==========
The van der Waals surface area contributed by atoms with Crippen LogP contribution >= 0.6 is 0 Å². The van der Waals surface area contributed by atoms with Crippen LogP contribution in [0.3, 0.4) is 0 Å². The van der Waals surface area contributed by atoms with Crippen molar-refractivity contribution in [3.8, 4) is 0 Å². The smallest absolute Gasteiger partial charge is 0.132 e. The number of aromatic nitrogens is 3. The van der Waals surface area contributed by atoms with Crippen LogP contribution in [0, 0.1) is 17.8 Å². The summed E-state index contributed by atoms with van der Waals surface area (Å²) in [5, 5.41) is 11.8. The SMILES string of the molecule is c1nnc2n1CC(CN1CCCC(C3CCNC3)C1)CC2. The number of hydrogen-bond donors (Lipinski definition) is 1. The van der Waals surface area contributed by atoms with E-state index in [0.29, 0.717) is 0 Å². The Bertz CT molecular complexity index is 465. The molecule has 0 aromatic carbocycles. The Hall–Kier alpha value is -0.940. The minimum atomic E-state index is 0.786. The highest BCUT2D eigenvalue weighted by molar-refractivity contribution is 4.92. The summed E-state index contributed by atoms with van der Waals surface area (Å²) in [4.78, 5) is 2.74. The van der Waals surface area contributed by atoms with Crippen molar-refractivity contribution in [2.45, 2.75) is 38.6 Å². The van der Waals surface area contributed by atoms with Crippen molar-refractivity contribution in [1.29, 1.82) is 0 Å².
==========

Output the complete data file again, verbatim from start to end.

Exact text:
The van der Waals surface area contributed by atoms with Crippen LogP contribution >= 0.6 is 0 Å². The van der Waals surface area contributed by atoms with Crippen LogP contribution in [0.3, 0.4) is 0 Å². The van der Waals surface area contributed by atoms with Crippen molar-refractivity contribution in [3.8, 4) is 0 Å². The smallest absolute Gasteiger partial charge is 0.132 e. The number of aromatic nitrogens is 3. The van der Waals surface area contributed by atoms with Crippen LogP contribution in [0, 0.1) is 17.8 Å². The summed E-state index contributed by atoms with van der Waals surface area (Å²) in [5, 5.41) is 11.8. The SMILES string of the molecule is c1nnc2n1CC(CN1CCCC(C3CCNC3)C1)CC2. The number of hydrogen-bond donors (Lipinski definition) is 1. The van der Waals surface area contributed by atoms with E-state index in [0.29, 0.717) is 0 Å². The Bertz CT molecular complexity index is 465. The molecule has 0 aromatic carbocycles. The Hall–Kier alpha value is -0.940. The minimum atomic E-state index is 0.786. The highest BCUT2D eigenvalue weighted by molar-refractivity contribution is 4.92. The summed E-state index contributed by atoms with van der Waals surface area (Å²) in [4.78, 5) is 2.74. The van der Waals surface area contributed by atoms with Crippen molar-refractivity contribution in [2.45, 2.75) is 38.6 Å². The van der Waals surface area contributed by atoms with Crippen molar-refractivity contribution in [1.29, 1.82) is 0 Å².